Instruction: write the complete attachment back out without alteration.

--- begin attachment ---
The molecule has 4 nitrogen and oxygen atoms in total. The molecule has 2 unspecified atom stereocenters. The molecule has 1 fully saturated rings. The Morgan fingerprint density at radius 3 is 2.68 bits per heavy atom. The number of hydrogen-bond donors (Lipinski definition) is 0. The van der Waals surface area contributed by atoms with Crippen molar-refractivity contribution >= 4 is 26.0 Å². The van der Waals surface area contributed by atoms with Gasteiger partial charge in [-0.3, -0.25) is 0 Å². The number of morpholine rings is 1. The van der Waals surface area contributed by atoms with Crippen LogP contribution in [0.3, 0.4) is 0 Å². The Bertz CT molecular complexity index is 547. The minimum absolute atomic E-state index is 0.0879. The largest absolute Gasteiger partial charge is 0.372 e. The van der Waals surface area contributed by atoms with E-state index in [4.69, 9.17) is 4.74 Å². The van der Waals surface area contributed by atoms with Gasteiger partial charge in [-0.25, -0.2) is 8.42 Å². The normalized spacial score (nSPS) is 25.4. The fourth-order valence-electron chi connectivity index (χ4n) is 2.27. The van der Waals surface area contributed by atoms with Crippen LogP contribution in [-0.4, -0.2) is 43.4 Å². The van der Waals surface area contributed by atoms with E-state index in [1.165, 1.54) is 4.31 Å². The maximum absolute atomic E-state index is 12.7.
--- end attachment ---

The molecule has 4 nitrogen and oxygen atoms in total. The molecule has 2 unspecified atom stereocenters. The molecule has 1 fully saturated rings. The Morgan fingerprint density at radius 3 is 2.68 bits per heavy atom. The number of hydrogen-bond donors (Lipinski definition) is 0. The van der Waals surface area contributed by atoms with Crippen molar-refractivity contribution >= 4 is 26.0 Å². The van der Waals surface area contributed by atoms with Gasteiger partial charge in [-0.3, -0.25) is 0 Å². The number of morpholine rings is 1. The van der Waals surface area contributed by atoms with Crippen LogP contribution in [0.3, 0.4) is 0 Å². The Bertz CT molecular complexity index is 547. The minimum absolute atomic E-state index is 0.0879. The largest absolute Gasteiger partial charge is 0.372 e. The van der Waals surface area contributed by atoms with E-state index in [4.69, 9.17) is 4.74 Å². The van der Waals surface area contributed by atoms with Gasteiger partial charge in [-0.25, -0.2) is 8.42 Å². The normalized spacial score (nSPS) is 25.4. The fourth-order valence-electron chi connectivity index (χ4n) is 2.27. The van der Waals surface area contributed by atoms with Crippen LogP contribution in [-0.4, -0.2) is 43.4 Å². The van der Waals surface area contributed by atoms with E-state index in [1.165, 1.54) is 4.31 Å². The maximum absolute atomic E-state index is 12.7.